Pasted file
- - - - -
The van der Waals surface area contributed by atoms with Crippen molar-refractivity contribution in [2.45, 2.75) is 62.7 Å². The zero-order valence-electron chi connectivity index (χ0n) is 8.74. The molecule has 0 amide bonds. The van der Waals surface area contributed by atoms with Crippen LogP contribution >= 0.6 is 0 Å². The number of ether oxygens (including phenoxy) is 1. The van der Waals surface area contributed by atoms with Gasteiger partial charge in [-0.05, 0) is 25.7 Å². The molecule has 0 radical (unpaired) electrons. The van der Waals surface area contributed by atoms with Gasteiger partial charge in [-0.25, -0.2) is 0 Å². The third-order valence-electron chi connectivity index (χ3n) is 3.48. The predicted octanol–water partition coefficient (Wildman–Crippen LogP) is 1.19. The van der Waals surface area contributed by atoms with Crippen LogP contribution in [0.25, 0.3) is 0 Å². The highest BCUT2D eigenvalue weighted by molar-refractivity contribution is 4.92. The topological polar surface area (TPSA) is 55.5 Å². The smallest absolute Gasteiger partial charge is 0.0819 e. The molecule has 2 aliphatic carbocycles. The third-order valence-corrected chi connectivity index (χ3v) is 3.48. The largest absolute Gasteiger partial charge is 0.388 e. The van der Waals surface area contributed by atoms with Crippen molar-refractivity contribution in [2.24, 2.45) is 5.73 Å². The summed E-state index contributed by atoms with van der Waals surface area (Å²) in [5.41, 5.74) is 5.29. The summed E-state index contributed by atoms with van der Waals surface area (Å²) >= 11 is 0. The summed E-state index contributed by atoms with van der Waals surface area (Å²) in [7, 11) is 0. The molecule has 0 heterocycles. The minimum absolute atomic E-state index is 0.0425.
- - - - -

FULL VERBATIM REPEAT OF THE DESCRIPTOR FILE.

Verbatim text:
The van der Waals surface area contributed by atoms with Crippen molar-refractivity contribution in [2.45, 2.75) is 62.7 Å². The zero-order valence-electron chi connectivity index (χ0n) is 8.74. The molecule has 0 amide bonds. The van der Waals surface area contributed by atoms with Crippen LogP contribution >= 0.6 is 0 Å². The number of ether oxygens (including phenoxy) is 1. The van der Waals surface area contributed by atoms with Gasteiger partial charge in [-0.05, 0) is 25.7 Å². The molecule has 0 radical (unpaired) electrons. The van der Waals surface area contributed by atoms with Gasteiger partial charge in [-0.25, -0.2) is 0 Å². The third-order valence-electron chi connectivity index (χ3n) is 3.48. The predicted octanol–water partition coefficient (Wildman–Crippen LogP) is 1.19. The van der Waals surface area contributed by atoms with Crippen LogP contribution in [0.25, 0.3) is 0 Å². The highest BCUT2D eigenvalue weighted by molar-refractivity contribution is 4.92. The topological polar surface area (TPSA) is 55.5 Å². The smallest absolute Gasteiger partial charge is 0.0819 e. The molecule has 2 aliphatic carbocycles. The third-order valence-corrected chi connectivity index (χ3v) is 3.48. The largest absolute Gasteiger partial charge is 0.388 e. The van der Waals surface area contributed by atoms with Crippen molar-refractivity contribution in [2.24, 2.45) is 5.73 Å². The summed E-state index contributed by atoms with van der Waals surface area (Å²) in [5.41, 5.74) is 5.29. The summed E-state index contributed by atoms with van der Waals surface area (Å²) >= 11 is 0. The summed E-state index contributed by atoms with van der Waals surface area (Å²) in [7, 11) is 0. The molecule has 0 heterocycles. The minimum absolute atomic E-state index is 0.0425.